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Image courtesy of Ambro at FreeDigitalPhotos.net

I believe LinkedIn began as an online forum whose members could use their resources to grow professionally. According to their website, they “want to help our members be more productive and successful. We do that by offering tools to network, build professional identity, and learn.”

LinkedIn at its beginning was a place to go to find like-minded professionals who might help grow your knowledge, to get introduced to people through their network of contacts, and to look for new business opportunities.

But lately, I’ve seen a trend that makes me think LinkedIn is no longer effectively meeting its purpose, and I think Facebook is to blame. That’s a pretty harsh accusation, I know, so let me explain.

For many, their Facebook friends (which I will abbreviate as FFs) are not really their friends; they’re more like acquaintances. One test you can use to determine if you agree is to ask yourself, how many of my FFs do I get together with at least once a year? (Long-distance family and friends don’t count.) A year is a pretty generous time frame, yet I bet a good fraction of your FFs didn’t pass this test. And Facebook is constantly suggesting more people you could “friend” based on the number of your friends who are also friends with them. How easy is it when you can expand your friend list with a click of the button. For some people those numbers matter. “I have 300 FFs, how ‘bout you?”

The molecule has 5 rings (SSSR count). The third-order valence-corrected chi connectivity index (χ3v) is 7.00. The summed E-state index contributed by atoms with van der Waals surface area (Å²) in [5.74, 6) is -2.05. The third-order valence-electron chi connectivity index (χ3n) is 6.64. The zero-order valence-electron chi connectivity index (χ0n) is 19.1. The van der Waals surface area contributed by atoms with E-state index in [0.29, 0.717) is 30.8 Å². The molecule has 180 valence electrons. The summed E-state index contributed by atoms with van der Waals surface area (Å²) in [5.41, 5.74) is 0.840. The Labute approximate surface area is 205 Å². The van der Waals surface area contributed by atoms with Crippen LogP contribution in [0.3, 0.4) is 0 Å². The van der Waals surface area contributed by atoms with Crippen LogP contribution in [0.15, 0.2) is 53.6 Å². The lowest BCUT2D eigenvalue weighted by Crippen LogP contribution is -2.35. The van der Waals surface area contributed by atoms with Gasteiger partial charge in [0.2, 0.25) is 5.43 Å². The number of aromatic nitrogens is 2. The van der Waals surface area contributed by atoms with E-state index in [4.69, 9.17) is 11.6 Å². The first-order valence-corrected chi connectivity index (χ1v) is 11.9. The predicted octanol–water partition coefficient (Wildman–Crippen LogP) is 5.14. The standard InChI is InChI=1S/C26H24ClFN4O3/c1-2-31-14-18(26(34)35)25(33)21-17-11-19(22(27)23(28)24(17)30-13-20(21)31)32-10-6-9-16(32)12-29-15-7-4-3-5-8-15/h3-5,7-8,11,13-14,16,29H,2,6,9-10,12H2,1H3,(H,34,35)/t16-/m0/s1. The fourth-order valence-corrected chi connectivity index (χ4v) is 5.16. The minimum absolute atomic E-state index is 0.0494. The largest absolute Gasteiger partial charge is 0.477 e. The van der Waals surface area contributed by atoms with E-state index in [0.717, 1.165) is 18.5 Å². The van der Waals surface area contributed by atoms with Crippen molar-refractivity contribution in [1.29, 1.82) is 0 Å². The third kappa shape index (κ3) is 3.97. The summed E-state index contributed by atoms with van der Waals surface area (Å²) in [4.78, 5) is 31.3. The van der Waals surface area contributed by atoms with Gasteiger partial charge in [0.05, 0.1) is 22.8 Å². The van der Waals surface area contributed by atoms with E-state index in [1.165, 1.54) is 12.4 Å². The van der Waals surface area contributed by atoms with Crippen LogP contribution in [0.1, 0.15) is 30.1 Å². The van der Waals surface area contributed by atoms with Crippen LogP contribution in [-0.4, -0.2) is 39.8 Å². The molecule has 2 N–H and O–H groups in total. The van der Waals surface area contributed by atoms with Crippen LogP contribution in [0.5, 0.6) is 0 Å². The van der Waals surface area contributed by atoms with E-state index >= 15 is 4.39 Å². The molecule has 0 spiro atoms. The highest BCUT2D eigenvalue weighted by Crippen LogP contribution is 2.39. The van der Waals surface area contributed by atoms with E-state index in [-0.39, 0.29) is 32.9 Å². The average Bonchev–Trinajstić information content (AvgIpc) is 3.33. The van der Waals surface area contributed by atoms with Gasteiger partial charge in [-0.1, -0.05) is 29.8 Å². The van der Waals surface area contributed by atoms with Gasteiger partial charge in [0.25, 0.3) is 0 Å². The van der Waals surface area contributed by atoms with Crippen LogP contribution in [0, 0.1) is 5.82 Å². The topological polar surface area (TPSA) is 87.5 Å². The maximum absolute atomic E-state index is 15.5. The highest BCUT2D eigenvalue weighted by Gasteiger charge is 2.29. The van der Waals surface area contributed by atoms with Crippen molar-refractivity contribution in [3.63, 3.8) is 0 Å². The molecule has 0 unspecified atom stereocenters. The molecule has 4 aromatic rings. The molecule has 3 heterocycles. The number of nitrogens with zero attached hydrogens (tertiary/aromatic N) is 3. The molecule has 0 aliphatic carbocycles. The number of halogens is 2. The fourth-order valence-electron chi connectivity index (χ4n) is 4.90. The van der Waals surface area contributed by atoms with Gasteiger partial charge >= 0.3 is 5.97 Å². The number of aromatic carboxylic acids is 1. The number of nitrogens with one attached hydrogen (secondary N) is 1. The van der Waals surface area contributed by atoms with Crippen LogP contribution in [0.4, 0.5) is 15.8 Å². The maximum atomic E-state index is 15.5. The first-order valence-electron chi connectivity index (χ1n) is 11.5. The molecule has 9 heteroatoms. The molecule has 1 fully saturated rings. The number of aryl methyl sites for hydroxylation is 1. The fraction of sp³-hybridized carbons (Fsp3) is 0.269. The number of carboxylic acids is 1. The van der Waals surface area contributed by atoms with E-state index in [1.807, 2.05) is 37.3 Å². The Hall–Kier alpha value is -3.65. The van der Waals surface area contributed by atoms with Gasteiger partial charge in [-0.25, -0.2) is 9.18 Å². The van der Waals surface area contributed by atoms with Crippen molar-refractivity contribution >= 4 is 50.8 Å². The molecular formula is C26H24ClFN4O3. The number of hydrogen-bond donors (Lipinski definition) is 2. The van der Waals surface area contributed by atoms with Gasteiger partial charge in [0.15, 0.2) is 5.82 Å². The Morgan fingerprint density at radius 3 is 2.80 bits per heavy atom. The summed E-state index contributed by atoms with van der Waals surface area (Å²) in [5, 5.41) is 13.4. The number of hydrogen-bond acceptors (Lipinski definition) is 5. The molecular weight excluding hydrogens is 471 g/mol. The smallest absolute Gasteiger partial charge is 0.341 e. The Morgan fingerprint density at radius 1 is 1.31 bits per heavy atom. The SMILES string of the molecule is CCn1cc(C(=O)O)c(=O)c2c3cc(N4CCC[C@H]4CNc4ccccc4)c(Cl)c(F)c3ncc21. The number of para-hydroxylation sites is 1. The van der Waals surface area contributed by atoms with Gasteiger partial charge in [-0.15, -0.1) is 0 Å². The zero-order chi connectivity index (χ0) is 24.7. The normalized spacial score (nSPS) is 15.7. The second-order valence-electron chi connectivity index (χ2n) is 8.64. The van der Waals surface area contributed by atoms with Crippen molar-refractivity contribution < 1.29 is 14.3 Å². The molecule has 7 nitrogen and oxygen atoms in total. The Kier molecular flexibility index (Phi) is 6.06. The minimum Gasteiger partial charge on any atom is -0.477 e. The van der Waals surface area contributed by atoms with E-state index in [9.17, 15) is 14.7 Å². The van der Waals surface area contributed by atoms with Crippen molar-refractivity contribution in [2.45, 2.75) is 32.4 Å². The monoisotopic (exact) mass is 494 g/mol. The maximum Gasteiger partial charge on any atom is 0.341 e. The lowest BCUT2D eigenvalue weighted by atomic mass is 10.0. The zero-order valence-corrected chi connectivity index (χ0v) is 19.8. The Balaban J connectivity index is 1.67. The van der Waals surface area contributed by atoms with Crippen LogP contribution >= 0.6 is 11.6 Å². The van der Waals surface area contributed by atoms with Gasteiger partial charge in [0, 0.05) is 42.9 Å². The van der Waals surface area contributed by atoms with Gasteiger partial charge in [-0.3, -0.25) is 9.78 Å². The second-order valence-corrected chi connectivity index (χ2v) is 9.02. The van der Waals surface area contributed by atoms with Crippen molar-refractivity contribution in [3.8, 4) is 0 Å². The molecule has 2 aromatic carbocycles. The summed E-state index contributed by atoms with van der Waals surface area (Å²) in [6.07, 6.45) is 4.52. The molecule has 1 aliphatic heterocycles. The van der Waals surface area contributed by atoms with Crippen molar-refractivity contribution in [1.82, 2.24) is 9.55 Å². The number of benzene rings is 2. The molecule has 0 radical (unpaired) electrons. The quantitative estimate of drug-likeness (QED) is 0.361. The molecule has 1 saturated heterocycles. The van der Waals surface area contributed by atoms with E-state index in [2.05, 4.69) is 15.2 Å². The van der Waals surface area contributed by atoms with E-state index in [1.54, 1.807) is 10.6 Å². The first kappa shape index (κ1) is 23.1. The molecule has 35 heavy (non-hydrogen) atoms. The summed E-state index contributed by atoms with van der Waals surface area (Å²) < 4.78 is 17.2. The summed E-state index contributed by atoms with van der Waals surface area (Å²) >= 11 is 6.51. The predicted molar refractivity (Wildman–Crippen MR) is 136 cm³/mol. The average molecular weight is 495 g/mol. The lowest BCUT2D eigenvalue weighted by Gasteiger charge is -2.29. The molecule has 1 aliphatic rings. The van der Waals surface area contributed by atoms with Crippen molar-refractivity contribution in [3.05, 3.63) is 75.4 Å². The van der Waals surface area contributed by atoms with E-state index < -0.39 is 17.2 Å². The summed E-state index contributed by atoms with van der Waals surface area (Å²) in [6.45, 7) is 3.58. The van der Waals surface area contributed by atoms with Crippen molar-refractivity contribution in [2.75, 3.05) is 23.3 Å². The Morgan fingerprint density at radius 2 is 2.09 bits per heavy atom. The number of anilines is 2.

I think in LinkedIn’s early years, people only made contact with those they knew professionally. This does not seem to be the case anymore. Every time I log on to LinkedIn, the site greets me with a page of my email contacts with whom I might want to connect. I get emails from all sorts of people who wouldn’t be appropriate to add to my contact list on a professional social media site.

And endorsements? What’s happened to LinkedIn endorsements is a shame. My philosophy is to only endorse contacts for skills I know they have. Judging from who has endorsed me for certain skills, not everyone follows this philosophy. How would a realtor or a physical therapist know I’m skilled in FrameMaker? Do they even know what FrameMaker is? Unlikely. Yet when LinkedIn pops up a suggestion to endorse a contact for a particular skill, people click “Yes” just as easily as they click “Like” on Facebook. This makes the data on LinkedIn unreliable.

Fortunately, I think at present, we can count on written recommendations on LinkedIn. In this fast-paced, one-click world we live in, no one is willing to take the time to write about a person’s abilities if they don’t believe the person is qualified in skills X, Y, and Z. Thank goodness for that.

Do you think Facebook has hurt LinkedIn? I’d love to hear your thoughts.